Brian O'Donnell also went the CMBS route

In the middle of the last decade, banks were so high on their bonus culture that they began looking for more ways to shovel money out the door. The solution, it seemed, was the convertible mortgage-backed securities (CMBS) market – basically bonds securitised on particular properties.

These off-balance-sheet lending vehicles "were essentially a way to get mortgages off the books so they could lend more", said one senior source last week. "The other great advantage for the banks was that they were lucrative on the fees side."

But what was the advantage for the building's nominal owner, whose mortgage ended up in the vehicle? Cheaper repayments, and this drew in several well-known names in the middle of the last decade.

One of the first to move was Treasury Holdings' Real Estate Opportunities, which said it would save investors €3m in interest annually on 16 properties and that this would allow it to repay existing bank debt and free up cash for further expansion.

"We agreed a €375m seven-year loan, secured against 16 retail and office properties which account for €500m of REO's €850m Irish property assets," the company said. "There was also a €50m junior loan from Anglo Irish Bank."

Others followed but enjoyed mixed fortunes. In recent weeks, Noel Smyth's Alburn failed in its offer to bond-holders of a stake in part of its British portfolio if they agreed to sell back their debt at a sharp discount. The offer was conditional on 75% support and failed to secure that. A steering committee to assess other options has now been recommended and they are due to meet Smyth in February.

Brian O'Donnell and his wife, Dr Mary Pat O'Donnell, also went the CMBS route. They are involved in a dispute with Bank of Ireland, which is seeking to recoup €69.5m in unpaid property loans.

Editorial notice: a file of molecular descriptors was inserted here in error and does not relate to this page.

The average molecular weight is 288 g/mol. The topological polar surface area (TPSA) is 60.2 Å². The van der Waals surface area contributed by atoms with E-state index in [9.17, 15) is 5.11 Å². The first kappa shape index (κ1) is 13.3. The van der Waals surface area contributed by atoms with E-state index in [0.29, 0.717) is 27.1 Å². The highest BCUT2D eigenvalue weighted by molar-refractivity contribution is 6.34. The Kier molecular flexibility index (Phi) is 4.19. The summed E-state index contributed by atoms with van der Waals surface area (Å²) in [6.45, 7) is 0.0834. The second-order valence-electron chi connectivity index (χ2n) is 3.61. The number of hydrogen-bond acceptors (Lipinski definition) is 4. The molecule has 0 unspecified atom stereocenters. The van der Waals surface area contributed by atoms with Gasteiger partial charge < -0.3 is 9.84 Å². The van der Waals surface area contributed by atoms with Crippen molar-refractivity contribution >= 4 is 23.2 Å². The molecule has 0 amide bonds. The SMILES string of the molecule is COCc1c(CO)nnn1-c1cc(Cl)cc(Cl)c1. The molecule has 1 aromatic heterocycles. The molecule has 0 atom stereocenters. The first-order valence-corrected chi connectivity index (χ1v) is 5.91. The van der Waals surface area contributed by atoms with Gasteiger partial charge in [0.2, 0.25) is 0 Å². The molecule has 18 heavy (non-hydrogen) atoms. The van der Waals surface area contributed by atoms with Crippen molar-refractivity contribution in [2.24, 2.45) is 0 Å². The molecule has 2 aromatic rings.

A stock exchange announcement last October said the loan on the O'Donnells' Columbus Court building in Canary Wharf in London had been due to be repaid in full on 20 October but that it hadn't happened. More than £69.5m was outstanding at that date.

As revealed in this newspaper, the couple repaid the loan on their Columbus Courtyard a fortnight ago. Last week it emerged this had been done through a refinancing with US insurance company MetLife, another debt partner and Duet Private Equity.

Prior to the refinancing, O'Donnell and his wife, best known for their Vico Capital investment vehicle, owed the banks nearly €900m, according to a statement of affairs from July that was submitted in court in relation to the Bank of Ireland case. Their assets were worth nearly €1.1bn, they said.

Some of those borrowings related to other buildings they own that form part of convertible mortgage-backed securities.

Their Sanctuary Buildings in Victoria, which they reportedly put up for sale in October for £180m, is owned by Redicent, a company set up in Cyprus in May 2006. Redicent was a "newly established special-purpose vehicle ultimately owned by high-net-worth individuals based in Ireland". Set up solely to acquire the Sanctuary property, it had an outstanding loan of £146.2m when the CMBS was set up.

The borrower "also has indebtedness of £23.8m to the governor and company of the Bank of Ireland, Vico… and a number of other individual private investors", the security document states. This was subordinate to the main loan.

The Sanctuary deal was the largest individual slice of the CMBS and the building had a market value of £170m with annual rental income of £8.67m from the British government.

There may be worries ahead however. In 2005, the O'Donnells spent £140m acquiring 15 Westferry Circus, the home of Morgan Stanley in London. That too was later placed in a CMBS as part of a refinancing in 2006.

But last November, the owners of just £18m of notes in the £493.52m CMBS called a meeting proposing an extraordinary resolution that Palatium Investment Management be appointed as an operating adviser to the CMBS's servicer, Morgan Stanley.

It would advise about various matters in "relation to each specially serviced loan", including the possible "appointment of a receiver or similar actions". The extraordinary resolution was passed unanimously in December.